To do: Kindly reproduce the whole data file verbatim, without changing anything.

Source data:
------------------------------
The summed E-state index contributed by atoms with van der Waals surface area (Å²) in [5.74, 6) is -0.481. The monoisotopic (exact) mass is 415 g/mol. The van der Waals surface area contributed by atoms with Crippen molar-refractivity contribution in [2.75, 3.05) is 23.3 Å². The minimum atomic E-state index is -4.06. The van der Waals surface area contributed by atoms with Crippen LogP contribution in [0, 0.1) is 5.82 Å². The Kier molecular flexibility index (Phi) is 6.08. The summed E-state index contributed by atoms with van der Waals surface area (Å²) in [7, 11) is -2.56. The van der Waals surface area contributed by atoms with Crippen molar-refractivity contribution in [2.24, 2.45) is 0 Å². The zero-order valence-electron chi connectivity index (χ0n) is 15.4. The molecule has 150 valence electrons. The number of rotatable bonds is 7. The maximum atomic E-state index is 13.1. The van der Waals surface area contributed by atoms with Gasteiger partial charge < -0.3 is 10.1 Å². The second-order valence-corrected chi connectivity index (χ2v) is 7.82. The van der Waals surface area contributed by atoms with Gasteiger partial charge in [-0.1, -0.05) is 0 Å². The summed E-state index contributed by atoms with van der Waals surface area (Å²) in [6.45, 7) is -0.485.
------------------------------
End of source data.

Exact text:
The summed E-state index contributed by atoms with van der Waals surface area (Å²) in [5.74, 6) is -0.481. The monoisotopic (exact) mass is 415 g/mol. The van der Waals surface area contributed by atoms with Crippen molar-refractivity contribution in [2.75, 3.05) is 23.3 Å². The minimum atomic E-state index is -4.06. The van der Waals surface area contributed by atoms with Crippen LogP contribution in [0, 0.1) is 5.82 Å². The Kier molecular flexibility index (Phi) is 6.08. The summed E-state index contributed by atoms with van der Waals surface area (Å²) in [7, 11) is -2.56. The van der Waals surface area contributed by atoms with Crippen molar-refractivity contribution in [2.24, 2.45) is 0 Å². The zero-order valence-electron chi connectivity index (χ0n) is 15.4. The molecule has 150 valence electrons. The number of rotatable bonds is 7. The maximum atomic E-state index is 13.1. The van der Waals surface area contributed by atoms with Gasteiger partial charge < -0.3 is 10.1 Å². The second-order valence-corrected chi connectivity index (χ2v) is 7.82. The van der Waals surface area contributed by atoms with Gasteiger partial charge in [-0.1, -0.05) is 0 Å². The summed E-state index contributed by atoms with van der Waals surface area (Å²) in [6.45, 7) is -0.485.